Shipping company employee awarded €30,000 for unfair dismissal
A former shipping company employee who was made redundant had actually been sacked to make way for another employee, an Appeals Court has ruled.
Vanessa Fenech went to the Industrial Relations Tribunal in 2012 after she was dismissed by her employer, SL Ship Management Company Ltd, with the excuse that business had slowed down and a restructuring exercise was needed.
Ms Fenech was told that an existing employee would absorb her duties but later found out that the company had employed someone from outside to do the job.
She argued that, if the vacancy were to arise again within a year, she had the right of first refusal.
The company said it had acted within its rights and that Ms Fenech’s replacement had provided his services to the company, and the group, for several years.
The Industrial Tribunal ruled in 2014 that Ms Fenech had been unfairly dismissed and that her termination was certainly not a redundancy. The company was ordered to pay Ms Fenech €30,000 in compensation.
The company appealed and insisted that it had resorted to a ‘last-in-first-out’ system in its restructuring. Ms Fenech’s role, it said, had been outsourced to a more experienced person. The company said the woman had failed to invoke the special legal protection afforded to employees during a change in company ownership, despite knowing that her job had transferred to another company due to a decrease in the volume of trade.
Mr Justice Anthony Ellul, presiding over the Court of Appeal, said that a redundancy required the post to be abolished.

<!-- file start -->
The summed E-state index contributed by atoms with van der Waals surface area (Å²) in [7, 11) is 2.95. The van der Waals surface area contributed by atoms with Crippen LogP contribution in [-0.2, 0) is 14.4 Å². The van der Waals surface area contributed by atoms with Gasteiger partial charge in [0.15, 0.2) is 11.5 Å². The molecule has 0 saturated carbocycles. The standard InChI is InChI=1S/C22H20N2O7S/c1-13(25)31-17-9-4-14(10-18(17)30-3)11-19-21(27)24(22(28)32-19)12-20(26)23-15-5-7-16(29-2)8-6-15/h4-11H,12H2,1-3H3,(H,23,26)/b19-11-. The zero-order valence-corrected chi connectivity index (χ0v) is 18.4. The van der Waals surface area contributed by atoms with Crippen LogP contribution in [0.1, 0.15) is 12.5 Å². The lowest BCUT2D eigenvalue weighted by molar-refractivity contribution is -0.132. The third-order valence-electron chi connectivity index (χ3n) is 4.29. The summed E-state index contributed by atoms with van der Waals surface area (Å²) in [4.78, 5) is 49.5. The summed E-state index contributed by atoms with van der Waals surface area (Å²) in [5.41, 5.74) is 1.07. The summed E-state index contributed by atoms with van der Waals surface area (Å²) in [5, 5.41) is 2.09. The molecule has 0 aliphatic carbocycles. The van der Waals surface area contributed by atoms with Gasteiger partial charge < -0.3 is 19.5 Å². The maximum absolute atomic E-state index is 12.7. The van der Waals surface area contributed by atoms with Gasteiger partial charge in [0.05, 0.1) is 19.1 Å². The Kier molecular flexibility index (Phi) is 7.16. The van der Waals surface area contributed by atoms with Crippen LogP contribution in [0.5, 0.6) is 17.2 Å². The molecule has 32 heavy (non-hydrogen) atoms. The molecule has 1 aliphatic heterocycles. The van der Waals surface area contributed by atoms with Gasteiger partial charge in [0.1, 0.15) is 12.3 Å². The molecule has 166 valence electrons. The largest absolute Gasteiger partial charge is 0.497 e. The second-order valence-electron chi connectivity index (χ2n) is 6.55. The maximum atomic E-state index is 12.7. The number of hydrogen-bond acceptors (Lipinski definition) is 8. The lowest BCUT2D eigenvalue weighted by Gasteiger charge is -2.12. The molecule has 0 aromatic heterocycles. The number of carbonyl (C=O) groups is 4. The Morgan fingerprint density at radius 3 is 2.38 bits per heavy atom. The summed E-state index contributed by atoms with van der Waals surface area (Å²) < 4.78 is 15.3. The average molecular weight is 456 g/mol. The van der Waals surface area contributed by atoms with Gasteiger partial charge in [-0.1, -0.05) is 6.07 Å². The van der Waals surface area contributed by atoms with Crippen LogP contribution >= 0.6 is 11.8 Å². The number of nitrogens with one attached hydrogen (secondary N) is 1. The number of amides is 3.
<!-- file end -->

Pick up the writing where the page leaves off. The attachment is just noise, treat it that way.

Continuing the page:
The court said that for the ‘lastin-first-out’ argument to be valid, it needed to be shown that the employee had first been transferred to the acquiring company, who would then give the employee notice of termination. This had not happened, it observed.
The court also noted that Ms Fenech had been fired around a year after business started to drop and that no other employees had been sacked.
There was no evidence that the woman was informed of the possibility of redundancy before her employment was terminated. This put the company’s arguments in doubt.
Furthermore, correspondence presented in court showed that business was actually increasing in the months before Ms Fenech’s termination, and her responsibilities had been increased.
Other emails showed that Fenech had a strained relationship with her new superior, who had even started disciplinary proceedings against her.
In the termination letter, Ms Fenech was specifically told that her duties were to be absorbed by the current security superintendent. But her job started to be performed by an employee in another company.
The court also rejected the company’s claims that the €30,000 figure was unjustified and unexplained. The sum was more than justified, it said, and should be paid in its entirety with immediate effect.